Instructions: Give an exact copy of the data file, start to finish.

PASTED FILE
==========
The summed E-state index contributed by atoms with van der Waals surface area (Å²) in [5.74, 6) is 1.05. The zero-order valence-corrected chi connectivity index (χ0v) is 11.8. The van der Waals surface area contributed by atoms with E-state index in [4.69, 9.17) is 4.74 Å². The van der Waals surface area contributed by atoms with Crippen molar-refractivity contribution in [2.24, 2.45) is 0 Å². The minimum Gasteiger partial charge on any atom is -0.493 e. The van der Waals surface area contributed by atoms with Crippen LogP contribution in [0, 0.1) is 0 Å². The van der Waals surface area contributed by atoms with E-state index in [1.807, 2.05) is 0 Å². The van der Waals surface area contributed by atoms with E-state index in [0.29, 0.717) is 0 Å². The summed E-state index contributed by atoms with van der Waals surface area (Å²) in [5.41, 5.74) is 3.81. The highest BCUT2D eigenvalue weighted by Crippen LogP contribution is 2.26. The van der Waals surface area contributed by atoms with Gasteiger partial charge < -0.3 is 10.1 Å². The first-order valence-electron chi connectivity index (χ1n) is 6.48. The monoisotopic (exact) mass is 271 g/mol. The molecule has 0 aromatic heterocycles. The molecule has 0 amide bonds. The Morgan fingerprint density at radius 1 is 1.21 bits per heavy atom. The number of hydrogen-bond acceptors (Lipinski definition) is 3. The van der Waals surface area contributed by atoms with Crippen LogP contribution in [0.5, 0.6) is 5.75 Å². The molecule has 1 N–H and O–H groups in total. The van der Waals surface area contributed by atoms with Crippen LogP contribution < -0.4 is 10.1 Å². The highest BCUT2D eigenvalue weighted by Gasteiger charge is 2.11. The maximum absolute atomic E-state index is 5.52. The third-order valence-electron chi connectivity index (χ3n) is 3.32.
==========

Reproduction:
The summed E-state index contributed by atoms with van der Waals surface area (Å²) in [5.74, 6) is 1.05. The zero-order valence-corrected chi connectivity index (χ0v) is 11.8. The van der Waals surface area contributed by atoms with E-state index in [4.69, 9.17) is 4.74 Å². The van der Waals surface area contributed by atoms with Crippen molar-refractivity contribution in [2.24, 2.45) is 0 Å². The minimum Gasteiger partial charge on any atom is -0.493 e. The van der Waals surface area contributed by atoms with Crippen LogP contribution in [0, 0.1) is 0 Å². The van der Waals surface area contributed by atoms with E-state index in [1.807, 2.05) is 0 Å². The van der Waals surface area contributed by atoms with E-state index in [0.29, 0.717) is 0 Å². The summed E-state index contributed by atoms with van der Waals surface area (Å²) in [5.41, 5.74) is 3.81. The highest BCUT2D eigenvalue weighted by Crippen LogP contribution is 2.26. The van der Waals surface area contributed by atoms with Gasteiger partial charge < -0.3 is 10.1 Å². The first-order valence-electron chi connectivity index (χ1n) is 6.48. The monoisotopic (exact) mass is 271 g/mol. The molecule has 0 aromatic heterocycles. The molecule has 0 amide bonds. The Morgan fingerprint density at radius 1 is 1.21 bits per heavy atom. The number of hydrogen-bond acceptors (Lipinski definition) is 3. The van der Waals surface area contributed by atoms with Crippen LogP contribution in [0.5, 0.6) is 5.75 Å². The molecule has 1 N–H and O–H groups in total. The van der Waals surface area contributed by atoms with Crippen LogP contribution < -0.4 is 10.1 Å². The highest BCUT2D eigenvalue weighted by Gasteiger charge is 2.11. The maximum absolute atomic E-state index is 5.52. The third-order valence-electron chi connectivity index (χ3n) is 3.32.